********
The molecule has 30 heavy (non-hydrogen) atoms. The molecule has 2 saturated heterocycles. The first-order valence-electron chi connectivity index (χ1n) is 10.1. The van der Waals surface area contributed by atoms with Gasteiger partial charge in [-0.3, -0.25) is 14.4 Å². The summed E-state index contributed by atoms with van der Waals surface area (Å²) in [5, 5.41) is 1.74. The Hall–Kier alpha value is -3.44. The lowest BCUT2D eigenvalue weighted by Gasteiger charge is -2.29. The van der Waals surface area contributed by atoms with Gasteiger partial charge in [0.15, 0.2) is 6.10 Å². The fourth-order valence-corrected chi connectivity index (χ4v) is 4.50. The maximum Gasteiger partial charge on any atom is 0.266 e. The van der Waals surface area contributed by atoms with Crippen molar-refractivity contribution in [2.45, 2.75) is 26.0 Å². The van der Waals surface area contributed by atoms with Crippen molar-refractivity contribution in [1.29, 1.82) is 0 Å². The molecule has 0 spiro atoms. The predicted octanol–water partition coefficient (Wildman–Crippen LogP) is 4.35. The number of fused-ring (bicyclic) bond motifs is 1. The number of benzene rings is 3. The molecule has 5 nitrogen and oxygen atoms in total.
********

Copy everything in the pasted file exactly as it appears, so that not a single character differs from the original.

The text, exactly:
The molecule has 30 heavy (non-hydrogen) atoms. The molecule has 2 saturated heterocycles. The first-order valence-electron chi connectivity index (χ1n) is 10.1. The van der Waals surface area contributed by atoms with Gasteiger partial charge in [-0.3, -0.25) is 14.4 Å². The summed E-state index contributed by atoms with van der Waals surface area (Å²) in [5, 5.41) is 1.74. The Hall–Kier alpha value is -3.44. The lowest BCUT2D eigenvalue weighted by Gasteiger charge is -2.29. The van der Waals surface area contributed by atoms with Gasteiger partial charge in [0.15, 0.2) is 6.10 Å². The fourth-order valence-corrected chi connectivity index (χ4v) is 4.50. The maximum Gasteiger partial charge on any atom is 0.266 e. The van der Waals surface area contributed by atoms with Crippen molar-refractivity contribution in [2.45, 2.75) is 26.0 Å². The van der Waals surface area contributed by atoms with Crippen molar-refractivity contribution in [1.29, 1.82) is 0 Å². The molecule has 0 spiro atoms. The predicted octanol–water partition coefficient (Wildman–Crippen LogP) is 4.35. The number of fused-ring (bicyclic) bond motifs is 1. The number of benzene rings is 3. The molecule has 5 nitrogen and oxygen atoms in total.